Danielle Hampson

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Private Autism Assessments, Addiction, Abuse & Anger
Available for new clients
Available for new clients

This professional is available for new clients.

Liverpool L15 & L19
Available for new clients
Available for new clients

This professional is available for new clients.

About me

CBT Counsellor Psychotherapist BSc Hons BACP
Private Autism & ADHD Assessments

Anger Management Domestic Abuse & Substances

Substance Misuse, Drug / Alcohol Related Issues, Child Abuse/Removal, Autism, Dissociative Identity Disorder PTSD, Anger Management & Domestic Violence

Danielle Hampson is a professional counsellor for South Liverpool Domestic Abuse Services and has worked as both a trustee and a counsellor/ psychotherapist working with ethnic minority women which includes Traveller, Jewish, Deaf and BAMER groups. She is also a counsellor at for Voices For Change in North Liverpool and works with victims and perpetrators of anger.

Danielle has recently wrote her first book - Am I On The Spectrum?  An Aspies Guide to the Autistic Spectrum Iam on it and So Are You! Available for purchase on Amazon and the boardgame Autismo.  Danielle can provide a private Autism and ADHD Assessment for 16+.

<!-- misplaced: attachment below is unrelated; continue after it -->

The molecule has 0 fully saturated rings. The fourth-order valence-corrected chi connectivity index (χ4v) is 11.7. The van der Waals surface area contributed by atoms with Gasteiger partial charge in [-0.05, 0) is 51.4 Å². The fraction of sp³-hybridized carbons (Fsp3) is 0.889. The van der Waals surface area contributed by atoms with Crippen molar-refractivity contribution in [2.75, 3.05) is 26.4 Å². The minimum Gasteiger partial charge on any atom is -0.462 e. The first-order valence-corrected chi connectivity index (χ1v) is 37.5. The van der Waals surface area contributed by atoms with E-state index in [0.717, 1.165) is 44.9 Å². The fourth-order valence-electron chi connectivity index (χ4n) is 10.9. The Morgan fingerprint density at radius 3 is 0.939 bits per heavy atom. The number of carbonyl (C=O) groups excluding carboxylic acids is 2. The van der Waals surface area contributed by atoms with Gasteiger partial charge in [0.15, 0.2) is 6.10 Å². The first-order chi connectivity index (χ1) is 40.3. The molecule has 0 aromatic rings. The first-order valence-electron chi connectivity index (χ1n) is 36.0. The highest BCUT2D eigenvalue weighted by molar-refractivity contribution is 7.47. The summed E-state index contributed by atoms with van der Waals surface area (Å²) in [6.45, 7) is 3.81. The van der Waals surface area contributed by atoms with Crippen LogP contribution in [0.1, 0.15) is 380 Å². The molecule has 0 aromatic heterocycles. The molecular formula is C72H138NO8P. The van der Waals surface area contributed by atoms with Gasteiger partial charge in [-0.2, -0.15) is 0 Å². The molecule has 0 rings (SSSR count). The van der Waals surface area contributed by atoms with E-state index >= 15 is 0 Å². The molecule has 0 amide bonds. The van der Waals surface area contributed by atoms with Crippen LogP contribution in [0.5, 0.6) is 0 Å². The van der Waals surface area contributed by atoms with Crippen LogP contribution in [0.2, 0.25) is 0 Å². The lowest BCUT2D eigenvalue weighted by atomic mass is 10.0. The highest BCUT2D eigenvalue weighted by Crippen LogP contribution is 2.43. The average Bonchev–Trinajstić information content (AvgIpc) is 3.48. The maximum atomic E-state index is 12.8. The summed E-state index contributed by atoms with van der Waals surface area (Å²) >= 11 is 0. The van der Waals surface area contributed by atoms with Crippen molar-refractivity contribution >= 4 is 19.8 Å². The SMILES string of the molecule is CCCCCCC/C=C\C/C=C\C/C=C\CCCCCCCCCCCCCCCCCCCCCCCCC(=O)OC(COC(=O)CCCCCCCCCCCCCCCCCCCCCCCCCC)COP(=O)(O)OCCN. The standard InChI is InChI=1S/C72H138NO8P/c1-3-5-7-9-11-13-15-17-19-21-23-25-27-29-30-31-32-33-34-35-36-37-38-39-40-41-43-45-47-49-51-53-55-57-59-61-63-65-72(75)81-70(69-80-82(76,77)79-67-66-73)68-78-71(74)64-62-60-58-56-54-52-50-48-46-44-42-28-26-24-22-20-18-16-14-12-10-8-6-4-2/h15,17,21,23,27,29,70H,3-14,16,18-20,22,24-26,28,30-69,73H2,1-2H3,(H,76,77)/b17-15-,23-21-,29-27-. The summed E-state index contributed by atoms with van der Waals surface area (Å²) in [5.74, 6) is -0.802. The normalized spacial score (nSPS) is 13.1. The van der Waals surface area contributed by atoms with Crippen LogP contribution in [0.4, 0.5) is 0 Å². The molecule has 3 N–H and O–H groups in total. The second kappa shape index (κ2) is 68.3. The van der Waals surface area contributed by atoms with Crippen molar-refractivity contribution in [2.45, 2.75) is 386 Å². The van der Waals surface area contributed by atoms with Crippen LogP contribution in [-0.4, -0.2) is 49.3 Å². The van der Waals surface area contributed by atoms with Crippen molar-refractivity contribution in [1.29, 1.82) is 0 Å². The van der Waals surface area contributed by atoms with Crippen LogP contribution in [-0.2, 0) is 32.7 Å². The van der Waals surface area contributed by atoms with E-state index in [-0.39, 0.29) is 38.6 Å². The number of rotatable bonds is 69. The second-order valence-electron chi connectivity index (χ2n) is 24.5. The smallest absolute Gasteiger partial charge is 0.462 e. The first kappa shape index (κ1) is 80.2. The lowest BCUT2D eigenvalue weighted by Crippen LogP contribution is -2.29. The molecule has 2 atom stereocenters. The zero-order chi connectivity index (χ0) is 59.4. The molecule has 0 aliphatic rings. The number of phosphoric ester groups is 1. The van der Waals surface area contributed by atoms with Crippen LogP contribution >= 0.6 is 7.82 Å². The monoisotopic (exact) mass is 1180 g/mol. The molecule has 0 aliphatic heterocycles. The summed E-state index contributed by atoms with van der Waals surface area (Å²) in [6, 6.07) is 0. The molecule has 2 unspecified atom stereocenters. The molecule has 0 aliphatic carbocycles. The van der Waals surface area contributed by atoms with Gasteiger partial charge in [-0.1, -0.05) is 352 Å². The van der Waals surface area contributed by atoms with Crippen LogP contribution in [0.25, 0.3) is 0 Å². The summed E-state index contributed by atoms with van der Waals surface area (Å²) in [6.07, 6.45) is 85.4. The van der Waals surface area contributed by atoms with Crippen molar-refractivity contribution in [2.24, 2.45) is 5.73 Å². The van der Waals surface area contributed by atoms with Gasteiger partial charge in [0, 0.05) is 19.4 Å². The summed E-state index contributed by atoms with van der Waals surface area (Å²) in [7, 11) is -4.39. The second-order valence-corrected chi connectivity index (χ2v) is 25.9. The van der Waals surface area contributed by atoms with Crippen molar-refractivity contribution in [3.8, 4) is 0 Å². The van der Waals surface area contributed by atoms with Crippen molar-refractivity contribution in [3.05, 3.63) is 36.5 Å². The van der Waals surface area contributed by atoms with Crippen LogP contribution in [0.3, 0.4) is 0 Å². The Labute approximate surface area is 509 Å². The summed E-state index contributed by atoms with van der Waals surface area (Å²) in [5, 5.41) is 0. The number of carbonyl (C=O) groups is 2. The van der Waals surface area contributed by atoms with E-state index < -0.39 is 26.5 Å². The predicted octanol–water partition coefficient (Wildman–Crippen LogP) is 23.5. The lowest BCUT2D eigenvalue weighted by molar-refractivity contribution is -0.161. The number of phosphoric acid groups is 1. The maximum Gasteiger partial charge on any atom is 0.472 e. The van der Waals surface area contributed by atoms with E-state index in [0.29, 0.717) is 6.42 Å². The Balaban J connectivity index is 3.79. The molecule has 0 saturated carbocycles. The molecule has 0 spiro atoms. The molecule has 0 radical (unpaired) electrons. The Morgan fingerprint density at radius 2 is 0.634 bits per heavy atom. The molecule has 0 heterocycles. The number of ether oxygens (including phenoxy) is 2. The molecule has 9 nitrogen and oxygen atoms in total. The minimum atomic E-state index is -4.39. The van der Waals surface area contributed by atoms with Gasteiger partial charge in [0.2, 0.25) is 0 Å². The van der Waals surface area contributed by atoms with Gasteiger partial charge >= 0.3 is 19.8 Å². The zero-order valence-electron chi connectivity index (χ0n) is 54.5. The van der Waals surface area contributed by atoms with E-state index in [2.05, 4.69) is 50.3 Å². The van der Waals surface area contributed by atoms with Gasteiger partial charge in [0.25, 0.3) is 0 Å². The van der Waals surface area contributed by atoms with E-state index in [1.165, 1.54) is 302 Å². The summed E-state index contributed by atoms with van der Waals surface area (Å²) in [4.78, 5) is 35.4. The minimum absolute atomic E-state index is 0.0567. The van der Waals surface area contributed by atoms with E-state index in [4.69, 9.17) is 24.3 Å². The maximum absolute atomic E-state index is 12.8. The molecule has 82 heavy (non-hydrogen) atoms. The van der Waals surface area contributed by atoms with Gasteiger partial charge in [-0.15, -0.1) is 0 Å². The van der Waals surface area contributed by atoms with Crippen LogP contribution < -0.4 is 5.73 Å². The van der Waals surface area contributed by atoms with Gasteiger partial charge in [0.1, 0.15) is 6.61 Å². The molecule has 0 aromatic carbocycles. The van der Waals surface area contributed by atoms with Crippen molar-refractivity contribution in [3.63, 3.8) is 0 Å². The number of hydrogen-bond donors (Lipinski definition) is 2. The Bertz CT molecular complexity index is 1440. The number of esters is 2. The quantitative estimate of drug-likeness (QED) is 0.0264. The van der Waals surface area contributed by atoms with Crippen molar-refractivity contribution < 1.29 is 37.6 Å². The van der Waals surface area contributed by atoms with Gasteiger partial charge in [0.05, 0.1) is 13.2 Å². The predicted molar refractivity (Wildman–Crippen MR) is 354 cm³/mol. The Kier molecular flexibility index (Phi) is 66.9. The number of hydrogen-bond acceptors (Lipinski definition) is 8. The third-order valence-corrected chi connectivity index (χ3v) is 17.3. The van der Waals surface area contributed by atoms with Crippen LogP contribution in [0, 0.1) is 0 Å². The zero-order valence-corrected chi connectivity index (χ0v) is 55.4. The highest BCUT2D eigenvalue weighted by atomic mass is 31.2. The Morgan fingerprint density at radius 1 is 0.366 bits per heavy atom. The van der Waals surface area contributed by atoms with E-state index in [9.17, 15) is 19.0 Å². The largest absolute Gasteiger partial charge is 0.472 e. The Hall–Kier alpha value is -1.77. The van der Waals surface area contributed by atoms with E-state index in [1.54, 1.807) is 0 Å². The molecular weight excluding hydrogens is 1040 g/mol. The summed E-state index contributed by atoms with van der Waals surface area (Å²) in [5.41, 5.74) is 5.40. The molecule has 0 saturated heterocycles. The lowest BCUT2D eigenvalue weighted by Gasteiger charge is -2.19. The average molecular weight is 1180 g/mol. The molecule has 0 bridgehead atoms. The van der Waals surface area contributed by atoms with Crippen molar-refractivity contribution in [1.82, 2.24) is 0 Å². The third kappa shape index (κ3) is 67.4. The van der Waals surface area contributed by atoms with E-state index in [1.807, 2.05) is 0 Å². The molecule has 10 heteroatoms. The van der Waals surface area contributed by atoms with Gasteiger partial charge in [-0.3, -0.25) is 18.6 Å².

Thrive Counselling room is based in South Liverpool 5 minutes from Allerton Road and 5 minutes from the end of the M62 motorway.

In 2015 Danielle was voted 4th in the UK Jewish Chronicle Mench Awards (Good Person) & a runner up for Merseyside Woman Of The Year as Hidden Jewish Community Gem. She works with people within the areas of Autism, Alcohol and Substance Misuse, Domestic Violence, Sexual Abuse and Personality Disorders within the well being voluntary sector.

Danielle is a member of the BACP and is a qualified CBT Practitioner qualified to work with adults. She is DBS checked.

Areas I work with...